How to Stop Sounding Like a Broken Record

One day, last year, I decided to keep track of how many times I asked my kid to put shoes on before leaving the house. I put a little chart on the fridge and put a tally mark every time I asked. My record, sadly, was 8, though I’m sure if you’re reading this article you’ve maybe bested my record.

Put your shoes on. It’s time to go.

Please put your shoes on now.

We’re going to be late if you don’t put your shoes on now!


Have you ever had this experience yourself? You talk and then your child starts doing something else entirely, like playing with their toys? Think about it: there are dozens of reasons why your child might not be following directions, and factors such as age, stage of development, what’s going on in the room, how much sleep they had, etc.

The reality is, many children need a little help with focusing, paying attention, and learning how to follow instructions. As I say often, nobody hands a child a book and expects them to teach themselves to read. And as parents, we often do just that when it comes to helping kids learn to listen.

In the video below, we share two approaches to helping kids learn to follow directions. The first is to help you get your child’s attention. Your child might simply not be hearing the directions you’re giving (after all, they might be building the most epic pillow fort ever). The second tactic is to simplify the instructions. Directions as simple as “Let’s get ready to go to the store.” actually consists of multiple steps. So, the request might not actually make sense to your child. What can help is to think of how a request could be broken down into smaller steps.

Taking the example of “Let’s get ready to go”, there are five steps to get to the endpoint. Your child might have to stop playing with their toys, find the shoes, put on the shoes, find the jacket, and put on the jacket. Your child may not be aware of all the steps or might find it overwhelming to process all at once. So, a parent could consider breaking the instructions down into separate steps. Ask your child to:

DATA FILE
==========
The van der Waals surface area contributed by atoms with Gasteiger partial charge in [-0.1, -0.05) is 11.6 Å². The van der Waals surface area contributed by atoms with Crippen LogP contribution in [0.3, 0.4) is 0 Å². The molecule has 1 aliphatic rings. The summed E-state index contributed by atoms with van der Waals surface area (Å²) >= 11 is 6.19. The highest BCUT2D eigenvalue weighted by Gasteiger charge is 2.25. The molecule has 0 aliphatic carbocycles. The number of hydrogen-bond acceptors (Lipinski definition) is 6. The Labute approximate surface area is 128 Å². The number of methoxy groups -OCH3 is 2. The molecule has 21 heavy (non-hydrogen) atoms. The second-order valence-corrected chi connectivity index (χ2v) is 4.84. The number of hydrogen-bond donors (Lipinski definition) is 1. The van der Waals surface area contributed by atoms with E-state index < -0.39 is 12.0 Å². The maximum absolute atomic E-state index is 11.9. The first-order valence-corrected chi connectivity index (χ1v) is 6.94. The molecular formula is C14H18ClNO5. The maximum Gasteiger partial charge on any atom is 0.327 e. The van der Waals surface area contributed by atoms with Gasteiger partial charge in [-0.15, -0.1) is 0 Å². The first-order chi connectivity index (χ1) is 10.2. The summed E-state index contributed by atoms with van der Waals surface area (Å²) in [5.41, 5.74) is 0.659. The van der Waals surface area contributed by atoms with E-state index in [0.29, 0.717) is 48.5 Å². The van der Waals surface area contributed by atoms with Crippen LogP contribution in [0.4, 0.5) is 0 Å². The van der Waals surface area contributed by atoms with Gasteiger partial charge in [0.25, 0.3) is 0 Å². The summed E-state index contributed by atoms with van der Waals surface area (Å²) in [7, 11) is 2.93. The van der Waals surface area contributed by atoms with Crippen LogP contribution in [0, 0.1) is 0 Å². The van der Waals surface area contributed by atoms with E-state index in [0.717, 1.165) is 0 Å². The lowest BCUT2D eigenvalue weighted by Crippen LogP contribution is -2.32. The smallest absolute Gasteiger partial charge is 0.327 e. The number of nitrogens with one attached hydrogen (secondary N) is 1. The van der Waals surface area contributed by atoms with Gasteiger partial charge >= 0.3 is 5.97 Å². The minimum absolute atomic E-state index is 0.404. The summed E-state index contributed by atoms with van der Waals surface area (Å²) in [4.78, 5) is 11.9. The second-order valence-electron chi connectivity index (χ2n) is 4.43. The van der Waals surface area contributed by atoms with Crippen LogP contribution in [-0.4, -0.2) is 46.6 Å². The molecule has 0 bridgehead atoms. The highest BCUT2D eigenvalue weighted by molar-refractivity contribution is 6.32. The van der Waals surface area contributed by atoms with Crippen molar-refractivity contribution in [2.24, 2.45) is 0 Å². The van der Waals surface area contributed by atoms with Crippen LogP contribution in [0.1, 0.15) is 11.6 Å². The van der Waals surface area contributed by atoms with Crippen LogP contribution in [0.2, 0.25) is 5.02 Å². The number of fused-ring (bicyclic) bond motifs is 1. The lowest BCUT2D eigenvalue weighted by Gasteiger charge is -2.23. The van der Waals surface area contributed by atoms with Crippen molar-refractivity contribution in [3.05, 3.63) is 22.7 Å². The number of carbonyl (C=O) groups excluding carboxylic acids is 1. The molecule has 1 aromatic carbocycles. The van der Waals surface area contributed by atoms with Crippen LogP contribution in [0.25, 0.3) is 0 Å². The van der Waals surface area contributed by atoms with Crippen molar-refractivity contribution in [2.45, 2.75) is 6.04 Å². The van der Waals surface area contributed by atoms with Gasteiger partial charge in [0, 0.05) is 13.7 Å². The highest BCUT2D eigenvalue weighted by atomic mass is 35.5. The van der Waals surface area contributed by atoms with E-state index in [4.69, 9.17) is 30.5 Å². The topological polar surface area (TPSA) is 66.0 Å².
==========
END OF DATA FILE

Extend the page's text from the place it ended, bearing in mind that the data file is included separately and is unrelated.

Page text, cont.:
1. Stop playing with their toys.
  2. Find their shoes
  3. Put them on
  4. Find their jacket
  5. Put the jacket on.

And voila, you’re ready to go.

There isn’t one simple trick to getting a toddler or preschooler to follow directions. Each parent might have a few hacks that help them manage their busy lives and keep their kids happy and healthy. Parenting is a process though and sadly, there isn’t a single quick fix that will solve every problem.

By combining these two techniques, getting your child’s attention and breaking down requests, you can help your child understand what’s expected of them. Just a few of our strategies to give you a fighting chance at getting those shoes on and getting out the door.

About the Author

Founded in 1978, Committee for Children (CFC) is a global nonprofit that creates research-based, social-emotional learning materials dedicated to fostering the safety and well-being of children through social-emotional learning and development. The organization’s social-emotional learning materials have taught millions of children skills that help them manage their emotions, solve problems, and improve their academics. Today, this curriculum reaches schools in more than 70 countries, including 40 percent of all U.S. elementary schools. Committee for Children also recently developed the innovative Parent Parachute mobile app to help parents tackle everyday parenting struggles.

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